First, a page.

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Old 07-16-2009, 12:43 PM   #1
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RV Escape Pod

I've been pondering the concept since it came up in another thread. I think that I can pose it in a way that will keep us from venturing into "no-no" land.

First, let's imagine a scale. On the left of the scale is a blow-up in the Caldera in Yellowstone. By all accounts, that event would be so catastrophic that all human life in the US (and perhaps the world) would be gone, some sooner than others. I'm going to call that place on the scale "pointless" because no escape pod would work.

On the other end of the scale is yesterday. I'm going to call that place on the scale "needless" since nothing of any consequence happened that would have caused me to consider an escape pod.

IMHO, preparing the RV to function as an escape pod requires consideration of risks and where they are between needless and pointless. For example, you've exercised your RV escape pod and are parked in a remote forest in Colorado. Suddenly, a 20 member motorcycle gang shows up, bent on doing you harm. The solution may be an AK-47, 3,000 rounds for it and previous sharpshooter qualification with it. The objective is to completely overcome the threat as any living members of the gang become an on-going threat to you with an additional revenge motive. Even a 9mm and a couple of hundred rounds with it probably won't get that job done. An incomplete result moves quickly to the pointless end of the scale since your objective was to remain alive.

OK. It is graphic. Sorry. So, in that context, what does the RV escape pod really do? Let's look at a couple of events - 9-11 and Katrina.
In 9-11, the catastrophe was limited to one specific geographic area. In any other part of the country, you are quickly at the needless point on the scale. In Katrina, it was demonstrated that a lot of people could not/would not fend for themselves. Again, it was confined to one specific geography (needless elsewhere) but if it weren't, the potential for violence and anarchy goes up quickly and in a more widespread area, it might be hard to find that safe place for the escape pod. Like the motorcycle gang, the threat to the escape pod is our fellow members of society in a wide-spread Katrina like situation.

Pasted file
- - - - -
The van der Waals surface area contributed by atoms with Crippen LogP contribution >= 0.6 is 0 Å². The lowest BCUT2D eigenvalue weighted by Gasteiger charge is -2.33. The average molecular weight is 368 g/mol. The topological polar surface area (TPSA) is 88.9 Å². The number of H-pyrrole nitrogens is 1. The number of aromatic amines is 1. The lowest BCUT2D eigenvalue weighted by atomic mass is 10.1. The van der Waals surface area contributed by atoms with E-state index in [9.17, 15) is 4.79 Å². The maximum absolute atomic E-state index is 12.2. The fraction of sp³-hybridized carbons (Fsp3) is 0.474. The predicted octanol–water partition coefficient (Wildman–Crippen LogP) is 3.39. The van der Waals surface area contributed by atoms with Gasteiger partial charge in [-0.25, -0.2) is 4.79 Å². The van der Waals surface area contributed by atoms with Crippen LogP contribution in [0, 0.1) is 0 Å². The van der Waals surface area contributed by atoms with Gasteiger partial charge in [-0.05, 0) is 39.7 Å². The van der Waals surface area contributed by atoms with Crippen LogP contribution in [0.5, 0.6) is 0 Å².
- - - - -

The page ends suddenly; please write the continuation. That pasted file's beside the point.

Probably more important, our society has become pretty interdependent. Unless your RV escape hatch scenario included some means of barter, you might not be able to obtain the things that you need to keep your escape hatch working for long enough to weather the crises. It goes back to the 60's bomb shelter mentality when every home was supposed to keep food and water for 6 months - as highly impractical then as it is now. Without spending a lot of time in survivalist training, I have serious doubts about my ability to live off the land for more than just a little while. Any other scenario assumes I have access to finances and others have access to the things that I need to keep my escape pod going and that we can trade.

OK. Now for the questions:

1. How long is your RV escape pod good for?
2. What do you have to do to prepare your RV to function for that time?
3. What is the upkeep on keeping your RV escape pod always ready at that level?
4. What are the limiting factors which shorten the escape pod's potential use time (and what could you do about them?)
5. Exactly what situations are you planning to use it for? To me this really is identifying the triggers for when I exercise the escape pod.

Let's stay within the boundaries that I've laid out. Venturing into the causes for any reason to use the escape pod is definitely heading us for "no-no" land.


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Old 07-16-2009, 12:55 PM   #2
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As a former member of a rather well-known motorcycle club, I have to ask, why did you use an imagined assault by a motorcycle "gang" in your post? Why couldn't you use a bit more imagination and perhaps come up with another analogy? The Bloods and the Crips would be a far greater threat to you than a bunch of bikers in the mountains of Colorado. Even Hollywood could have come up with a better scenario (but not by much).


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Old 07-16-2009, 12:57 PM   #3
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I guess I don't see the point of your post.

What in the world do you think is going to happen?

I certainly don't see doomsday in my neck of the woods.

If you want to "escape" that bad, pack up and move out of this country.
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Old 07-16-2009, 01:15 PM   #4
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Steve, I intended no disrespect for motorcyclists and, you are correct, using Crips and Bloods would be a better example. Sorry.

Randco, there was another thread that addressed using the RV as an escape pod. Instead of exploring how and when to use it for that purpose, the threat got caught up in some forbidden discussion areas My purpose was simply to try to revive the concept and discussion.

I have personally considered using our RV as an escape pod. It is probably not appropriate (pointless on my suggested scale) to use it for one of our bigger threats in Texas - tornados. It couldn't be activated in time. My curiosity is about other situations where it could function. I do believe it possible that we could have civil unrest (perhaps it is more likely than some believe) and would like to consider using our RV if it does happen.